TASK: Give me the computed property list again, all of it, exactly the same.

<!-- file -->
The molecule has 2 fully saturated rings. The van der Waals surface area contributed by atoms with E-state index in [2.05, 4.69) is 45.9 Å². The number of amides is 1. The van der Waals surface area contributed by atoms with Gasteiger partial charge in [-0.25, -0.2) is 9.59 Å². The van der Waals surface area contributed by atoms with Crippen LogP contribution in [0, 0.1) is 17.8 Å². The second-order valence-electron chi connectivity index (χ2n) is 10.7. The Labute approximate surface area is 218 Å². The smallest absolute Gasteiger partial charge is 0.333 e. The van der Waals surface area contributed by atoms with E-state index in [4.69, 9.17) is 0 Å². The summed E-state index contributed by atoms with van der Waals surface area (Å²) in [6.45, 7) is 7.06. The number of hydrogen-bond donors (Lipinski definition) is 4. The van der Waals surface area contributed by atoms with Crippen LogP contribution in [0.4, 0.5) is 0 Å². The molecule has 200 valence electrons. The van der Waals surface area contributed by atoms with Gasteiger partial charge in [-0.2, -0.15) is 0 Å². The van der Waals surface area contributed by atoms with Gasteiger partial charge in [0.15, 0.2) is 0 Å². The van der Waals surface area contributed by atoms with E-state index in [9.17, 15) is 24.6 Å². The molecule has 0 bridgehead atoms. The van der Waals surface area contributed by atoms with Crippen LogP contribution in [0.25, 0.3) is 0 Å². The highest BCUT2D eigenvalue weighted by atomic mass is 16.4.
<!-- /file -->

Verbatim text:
The molecule has 2 fully saturated rings. The van der Waals surface area contributed by atoms with E-state index in [2.05, 4.69) is 45.9 Å². The number of amides is 1. The van der Waals surface area contributed by atoms with Gasteiger partial charge in [-0.25, -0.2) is 9.59 Å². The van der Waals surface area contributed by atoms with Crippen LogP contribution in [0, 0.1) is 17.8 Å². The second-order valence-electron chi connectivity index (χ2n) is 10.7. The Labute approximate surface area is 218 Å². The smallest absolute Gasteiger partial charge is 0.333 e. The van der Waals surface area contributed by atoms with E-state index in [4.69, 9.17) is 0 Å². The summed E-state index contributed by atoms with van der Waals surface area (Å²) in [6.45, 7) is 7.06. The number of hydrogen-bond donors (Lipinski definition) is 4. The van der Waals surface area contributed by atoms with Crippen LogP contribution in [0.4, 0.5) is 0 Å². The molecule has 200 valence electrons. The van der Waals surface area contributed by atoms with Gasteiger partial charge in [-0.2, -0.15) is 0 Å². The van der Waals surface area contributed by atoms with Gasteiger partial charge in [0.15, 0.2) is 0 Å². The van der Waals surface area contributed by atoms with E-state index in [9.17, 15) is 24.6 Å². The molecule has 0 bridgehead atoms. The van der Waals surface area contributed by atoms with Crippen LogP contribution in [0.25, 0.3) is 0 Å². The highest BCUT2D eigenvalue weighted by atomic mass is 16.4.